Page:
Made in the Northwest: Ms. Dot’s Southern White BBQ Sauce

SPOKANE, Wash. — Doug Williams’ mother, who goes by Ms. Dot, is a bit of a legend in Lawrence County, Alabama.

“She owns a soul food restaurant in Alabama,” explained Williams, the owner of Dot’s Soul Food.

Over the years, her southern white barbeque sauce has become known all over the South.

“It’s got a taste that you never had before,” said Williams. “And it’s not spicy. It’s kid friendly.”

When Williams moved to Washington, he decided to start bottling and selling his mom’s famous creation. But he admits people often aren’t sure what to think about a white barbeque sauce.

“They’ll come over and say, ‘Man, I’m just intrigued. Tell me, what is this?’ And I tell them it’s just a mayo base and it’s a substitute for tomato paste. It’s just made with mayo instead of tomatoes.”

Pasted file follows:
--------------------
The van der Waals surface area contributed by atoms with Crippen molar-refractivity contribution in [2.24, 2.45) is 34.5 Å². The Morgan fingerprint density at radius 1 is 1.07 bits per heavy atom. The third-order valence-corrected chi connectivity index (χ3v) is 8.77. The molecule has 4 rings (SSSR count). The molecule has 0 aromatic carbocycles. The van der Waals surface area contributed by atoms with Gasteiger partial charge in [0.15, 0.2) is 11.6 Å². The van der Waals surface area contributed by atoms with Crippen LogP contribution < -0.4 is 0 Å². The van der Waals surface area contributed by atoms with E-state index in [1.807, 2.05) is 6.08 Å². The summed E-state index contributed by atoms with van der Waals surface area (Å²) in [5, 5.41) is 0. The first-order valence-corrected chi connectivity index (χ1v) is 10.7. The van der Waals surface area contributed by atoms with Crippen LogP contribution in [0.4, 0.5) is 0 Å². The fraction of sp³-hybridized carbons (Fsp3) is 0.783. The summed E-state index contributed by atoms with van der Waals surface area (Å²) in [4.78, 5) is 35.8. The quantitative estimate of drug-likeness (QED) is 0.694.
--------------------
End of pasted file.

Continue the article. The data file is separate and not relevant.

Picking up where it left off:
Ms. Dot made the sauce to pour over barbecue chicken, but Williams says you can put it on just about anything.

“We put it on beef, pork. Put it on seafood, shrimp.”

People even pour it over veggies or use it in salads or coleslaw.

Ms. Dot’s Southern White Barbecue Sauce is on the shelves of several local stores, including My Fresh Basket, The Kitchen Engine, Sonnenberg’s and Huckleberry’s.

“Some of the stores that my product is in, they came up to me and asked me would I put it in there” Williams said. “So I thought that was real cool.”

You can also find it on, which was a no brainer for Williams. It’s helped him ship his sauce as far away as Taiwan.

But if Ms. Dot’s gets big, what Williams really wants to do is start a non-profit to help underprivileged kids.

“Then you can start scholarships and all that, then you can pull some of the kids in and help them to, you know, give them a shot.”

And we’re certain that’s something Ms. Dot would be proud of, even though Williams says she’s tough to please.

“I mean, she’s a southern woman. And she ain’t no joke.”

And neither is her southern white barbeque sauce.